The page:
“Blood is very finely balanced, and the exchange of cells and other substances with the surrounding tissue is part of maintaining that balance.” (Mendoza, 2015)

Professor Marina Botto from the Department of Medicine at Imperial College London
Professor Marina Botto from the Department of Medicine at Imperial College London

The team, led by Dr. Woollard and Professor Marina Botto from the Department of Medicine at Imperial College London, has noticed that as the organs absorb fats, most of the relocated monocytes are turned into another type of immune cell call the macrophage. Some of the cells located within the tissues monoawesometake in fat and are turned into foam cells (Foam cells are fat-laden macrophages seen in atherosclerosis. They are an indication of plaque build-up or atherosclerosis.) These foam cells and macrophages spur on the production of a signaling molecule called CCL 4, which attracts more monocytes into the tissue. This closed loop continues increasing output of foam cells in macrophages as long as the level of saturated fat is elevated.

These mechanisms of action “may have evolved to remove fats from the blood in order to maintain a healthy balance; further research is required to confirm this.” (Mendoza, 2015)

A key element of these observations, however, is that the monocytes involved in this process are of one very specific type.

Dr. Woollard said, “It’s really exciting to see that the monocytes that migrate into tissues are all of one type and that means we actually may be able to develop drugs that change this behavior.”

nrneph.2012.41-f1
Click to enlarge

Individuals at risk of cardiovascular disease or obese individuals could be treated with a drug that targets these particular monocytes preventing the possible future damage caused by fatty buildup in blood vessels in organs.

“Interestingly, people with certain immune disorders affecting monocytes, including some inflammatory and autoimmune diseases like lupus, can have unexpectedly high levels of saturated fats in their blood and also are more likely to suffer heart attacks  and strokes  at a younger age.”

“The next stages of this research will be to study groups of patients with inflammatory diseases, and to look at the direct effects of saturated foods on monocyte function.” (Mendoza, 2015)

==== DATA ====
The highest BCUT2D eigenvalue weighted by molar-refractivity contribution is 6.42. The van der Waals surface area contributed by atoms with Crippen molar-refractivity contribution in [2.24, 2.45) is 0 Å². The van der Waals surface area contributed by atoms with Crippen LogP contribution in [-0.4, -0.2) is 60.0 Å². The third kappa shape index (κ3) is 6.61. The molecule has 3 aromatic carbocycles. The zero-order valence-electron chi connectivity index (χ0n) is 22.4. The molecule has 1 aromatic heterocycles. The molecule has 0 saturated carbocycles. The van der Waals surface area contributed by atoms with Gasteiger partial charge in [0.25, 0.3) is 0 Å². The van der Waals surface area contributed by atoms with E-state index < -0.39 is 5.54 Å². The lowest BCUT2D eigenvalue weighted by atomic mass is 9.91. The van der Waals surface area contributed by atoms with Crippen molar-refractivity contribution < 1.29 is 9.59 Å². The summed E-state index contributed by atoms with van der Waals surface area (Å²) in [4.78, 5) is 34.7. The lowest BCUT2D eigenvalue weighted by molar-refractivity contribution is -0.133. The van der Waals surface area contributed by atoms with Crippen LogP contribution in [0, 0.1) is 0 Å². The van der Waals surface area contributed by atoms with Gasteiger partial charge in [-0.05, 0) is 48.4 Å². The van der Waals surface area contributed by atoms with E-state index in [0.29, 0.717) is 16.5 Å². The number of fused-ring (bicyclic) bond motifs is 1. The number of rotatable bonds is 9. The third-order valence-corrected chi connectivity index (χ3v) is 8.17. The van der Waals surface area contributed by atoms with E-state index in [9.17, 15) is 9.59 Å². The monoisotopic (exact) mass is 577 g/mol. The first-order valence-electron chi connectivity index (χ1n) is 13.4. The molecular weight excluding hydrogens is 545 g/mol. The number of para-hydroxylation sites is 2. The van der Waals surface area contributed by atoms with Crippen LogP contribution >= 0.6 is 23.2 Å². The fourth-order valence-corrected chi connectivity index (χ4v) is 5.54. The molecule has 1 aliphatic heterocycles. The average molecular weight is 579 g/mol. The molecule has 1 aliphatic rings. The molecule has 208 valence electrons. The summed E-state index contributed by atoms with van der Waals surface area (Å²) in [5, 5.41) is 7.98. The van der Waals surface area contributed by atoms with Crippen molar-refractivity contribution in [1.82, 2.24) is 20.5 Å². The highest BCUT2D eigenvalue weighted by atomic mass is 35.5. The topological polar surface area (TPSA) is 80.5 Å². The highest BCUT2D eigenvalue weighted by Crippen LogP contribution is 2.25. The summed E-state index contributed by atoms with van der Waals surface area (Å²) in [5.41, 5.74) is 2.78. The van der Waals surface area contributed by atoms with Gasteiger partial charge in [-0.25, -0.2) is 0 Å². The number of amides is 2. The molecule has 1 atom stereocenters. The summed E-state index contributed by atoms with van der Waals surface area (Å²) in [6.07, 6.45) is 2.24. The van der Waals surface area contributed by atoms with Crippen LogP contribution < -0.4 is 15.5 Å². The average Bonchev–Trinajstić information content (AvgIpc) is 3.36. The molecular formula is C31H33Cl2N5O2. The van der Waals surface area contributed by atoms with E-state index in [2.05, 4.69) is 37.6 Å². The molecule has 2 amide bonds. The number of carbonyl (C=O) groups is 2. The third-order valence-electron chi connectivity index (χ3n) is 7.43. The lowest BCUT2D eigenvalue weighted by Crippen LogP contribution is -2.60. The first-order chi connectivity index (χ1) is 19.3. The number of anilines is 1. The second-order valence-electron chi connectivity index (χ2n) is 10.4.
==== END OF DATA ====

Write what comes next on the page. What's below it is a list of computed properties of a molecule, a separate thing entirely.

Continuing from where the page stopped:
Dear readers, if you have read this far, the Captain would be most heartened if you would rate this and future articles and/or leave a comment at the top of the blog posts whether positive or negative. In this way, “The Fat Bastard Gazette” may better serve you and our entire readership.

 


Mendoza, N. W. (2015, September 03). Health risks of saturated fats aggravated by immune response. Retrieved September 06, 2015, from Imperial College London News: http://www3.imperial.ac.uk/newsandeventspggrp/imperialcollege/newssummary/news_3-9-2015-17-8-27

 

Saja et al (2015), “Triglyceride-Rich Lipoproteins Modulate the Distribution and Extravasation of Ly6C/Gr1low Monocytes,” Cell Reports, doi:10.1016/j.celrep.2015.08.020

 

 

Captain Hank Quinlan, Owner and Publisher, Chief Curmudgeon
Captain Hank Quinlan, Owner, and Publisher, Chief Curmudgeon with Sam Borsalino, Assistant Publisher

Dear Hail-Fellows well met, “The Fat Bastard Gazette” is written and edited by your favorite curmudgeons Captain Hank Quinlan and

Flatfoot Willie, Corespondent at Large with fellow Staff Writers
Flatfoot Willie, Correspondent at Large with fellow Staff Writers

Staff (monkeys in the back room). We offer an ongoing tirade to support or offend anyone of any large dimension, cultural background, religious affiliation, or color of skin. This gazette rails against an eclectic mix of circus ring ne’er do wells, big ring fatty and fatso whiners, congenital idiots, the usual motley assortment of the profoundly dumbfounded, and a favorite of intelligent men everywhere, the

May the Most Venerable H. L. Mencken bless our unworthy but earnest attempts at tongue in cheek jocularity .
May the Most Venerable H. L. Mencken bless our unworthy but earnest attempts at tongue in cheek jocularity.

“Great Booboisie.” Nor shall we ignore the wide assortment of shirkers, layabouts, and slugabeds.

Latest office staff confab at Fat Bastard HQ.
Latest office staff confab at Fat Bastard HQ.

All this and more always keeping our major focus on “Why so fat?”  Enough said? We at “The Fat Bastard Gazette” think so. If you like what you read, and you know whom you are, in this yellow blog, tell your friends. We would be elated with an ever-wider readership. We remain cordially yours, Captain Hank Quinlan and the Monkeys in the back room

“The Fat Bastard Gazette” does not purport to offer any definitive medical or pharmaceutical advice whatsoever in any explicit or implied manner. Always consult a qualified physician in all medical or pharmaceutical matters. “The Fat Bastard Gazette” is only the opinion of informed nonprofessionals for the general edification and entertainment of the greater public. 

No similarities to any existing names or characters are expressed or implied. We reserve the right to offend or support anybody, anything, or any sacred totem across the globe.